All right, I confess. I love cooking shows. I can’t resist them. As I enjoy cooking myself, I find it inspiring to watch well trained and creative food gurus work their magic. How exactly do they hold the knife? In their estimation, how much is a “handful”? What pots, pans, and kitchen gadgets do they use? When the directions say, “simmer until reduced”, what does it look like exactly?
When I was at the gym yesterday, I saw that Rachael Ray (the host of a regularly scheduled television cooking show, for those of you who don’t know) was featuring the World’s Biggest Cooking Demo on her show, I couldn’t help but get sucked in. Sure it was a corny tactic, but I have to say, it was pretty darned clever. The producer’s plan was for Rachael to prepare a chicken dish outdoors, live, in front of her entire New York City studio audience, with each audience member positioned at a mobile cooking station, following along with her. Hundreds of little cooking stations were set up, equipped with a hotplate, pans, implements, and all the ingredients required for the dish. It was quite the scene – all of those audience-member-chefs, lined up, following along with Rachael.
But that’s not all – hundreds more cooks kept up with the proceedings in live Los Angeles studio audience and even more followed along with the demo in their homes, watching it on television, and Skyping in their questions. Occasionally, Rachael would take a break from the demo (while the sauce was simmering) to take a Skype call from a viewer in Cleveland or Tampa. The caller was projected on the big screen, beamed in from his or her kitchen, working away at the same recipe, asking for a clarification or offering a suggestion.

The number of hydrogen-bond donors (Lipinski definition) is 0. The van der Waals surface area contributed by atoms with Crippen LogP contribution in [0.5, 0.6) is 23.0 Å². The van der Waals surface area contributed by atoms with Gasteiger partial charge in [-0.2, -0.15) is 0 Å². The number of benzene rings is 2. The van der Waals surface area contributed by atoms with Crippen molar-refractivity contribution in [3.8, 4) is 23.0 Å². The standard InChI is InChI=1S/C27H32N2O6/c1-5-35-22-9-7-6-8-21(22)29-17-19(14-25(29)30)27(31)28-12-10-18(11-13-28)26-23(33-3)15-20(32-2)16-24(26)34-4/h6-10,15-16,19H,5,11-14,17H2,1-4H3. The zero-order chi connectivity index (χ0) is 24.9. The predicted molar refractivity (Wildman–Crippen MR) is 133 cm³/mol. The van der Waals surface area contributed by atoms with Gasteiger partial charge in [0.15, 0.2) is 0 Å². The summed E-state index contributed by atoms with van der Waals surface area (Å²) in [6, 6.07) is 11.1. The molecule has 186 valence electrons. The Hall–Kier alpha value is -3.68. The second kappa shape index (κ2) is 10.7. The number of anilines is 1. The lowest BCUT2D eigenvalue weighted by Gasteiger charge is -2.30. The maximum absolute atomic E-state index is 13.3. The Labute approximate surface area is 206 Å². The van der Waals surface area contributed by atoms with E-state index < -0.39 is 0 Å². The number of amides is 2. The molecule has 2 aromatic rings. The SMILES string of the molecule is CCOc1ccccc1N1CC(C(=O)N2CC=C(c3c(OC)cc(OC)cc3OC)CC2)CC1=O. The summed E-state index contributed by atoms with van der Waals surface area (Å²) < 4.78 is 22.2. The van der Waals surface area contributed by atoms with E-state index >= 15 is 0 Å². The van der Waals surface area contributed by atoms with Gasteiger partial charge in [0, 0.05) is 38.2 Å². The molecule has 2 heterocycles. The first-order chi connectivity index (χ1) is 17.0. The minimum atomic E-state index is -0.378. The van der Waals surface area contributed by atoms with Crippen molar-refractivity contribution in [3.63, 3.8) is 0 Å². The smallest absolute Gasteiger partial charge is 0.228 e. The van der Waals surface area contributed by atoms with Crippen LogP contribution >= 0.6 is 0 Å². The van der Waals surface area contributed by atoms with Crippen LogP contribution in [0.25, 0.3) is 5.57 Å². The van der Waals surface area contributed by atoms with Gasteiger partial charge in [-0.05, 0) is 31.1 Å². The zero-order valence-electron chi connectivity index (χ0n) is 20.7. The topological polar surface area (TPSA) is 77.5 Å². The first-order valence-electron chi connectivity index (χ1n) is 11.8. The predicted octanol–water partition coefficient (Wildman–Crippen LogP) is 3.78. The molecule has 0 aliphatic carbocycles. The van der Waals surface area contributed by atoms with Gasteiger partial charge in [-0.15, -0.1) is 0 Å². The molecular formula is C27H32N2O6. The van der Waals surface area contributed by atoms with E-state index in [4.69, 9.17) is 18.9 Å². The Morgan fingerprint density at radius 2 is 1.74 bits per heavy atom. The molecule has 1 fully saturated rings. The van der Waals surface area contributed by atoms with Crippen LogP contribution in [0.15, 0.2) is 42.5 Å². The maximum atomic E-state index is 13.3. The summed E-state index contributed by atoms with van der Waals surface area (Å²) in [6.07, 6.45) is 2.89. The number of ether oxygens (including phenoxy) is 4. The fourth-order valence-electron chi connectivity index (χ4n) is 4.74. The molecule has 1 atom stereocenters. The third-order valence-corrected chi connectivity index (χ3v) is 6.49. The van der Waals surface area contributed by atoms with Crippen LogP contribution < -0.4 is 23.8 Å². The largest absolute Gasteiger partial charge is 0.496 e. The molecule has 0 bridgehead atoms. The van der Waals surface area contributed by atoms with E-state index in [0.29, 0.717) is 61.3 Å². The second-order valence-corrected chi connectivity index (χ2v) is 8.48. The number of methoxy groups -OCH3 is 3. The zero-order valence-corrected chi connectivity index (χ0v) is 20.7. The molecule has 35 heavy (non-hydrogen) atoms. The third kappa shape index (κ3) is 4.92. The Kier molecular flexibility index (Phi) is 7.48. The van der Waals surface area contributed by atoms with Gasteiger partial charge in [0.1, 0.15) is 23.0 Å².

I thought the whole thing was brilliant. Who doesn’t like to feel a part of something larger than themselves? So, why not leverage that and turn it into an event? While watching the proceedings, another thing came clear to me – there was infinite variation and adaptation at work. As the camera scanned the 100′s of cooks putting the chicken dish together, you could see the color and consistency variation in the sauce; some toasted their corn muffins, some didn’t; and the Skype callers had all sorts of ideas for varying the recipe, improvising on the procedure, and making it their own. Subliminally, we all got the message that there was no one right way to do – the recipe was a guideline and experimentation off the basic plan was endless.
By now I’ll bet you can tell where I’m going with this….how about a National Lab-Off? Imagine thousands of high school students all over the U.S. doing a photosynthesis lab together on one promoted day of the academic year. One master teacher leading the event, providing a game plan from which everyone could improvise, experiment, and collaborate. Live video feed piped into classrooms all over the country. A producer to manage the video feeds and Skype calls with questions. A post-event blogging session to pool data, interpret results, and discuss conclusions? What a way to generate enthusiasm for investigation while at the same time encouraging the use of participatory media tools! Man, if Rachael Ray can do it with honey mustard chicken, surely it could be done with a biology lab?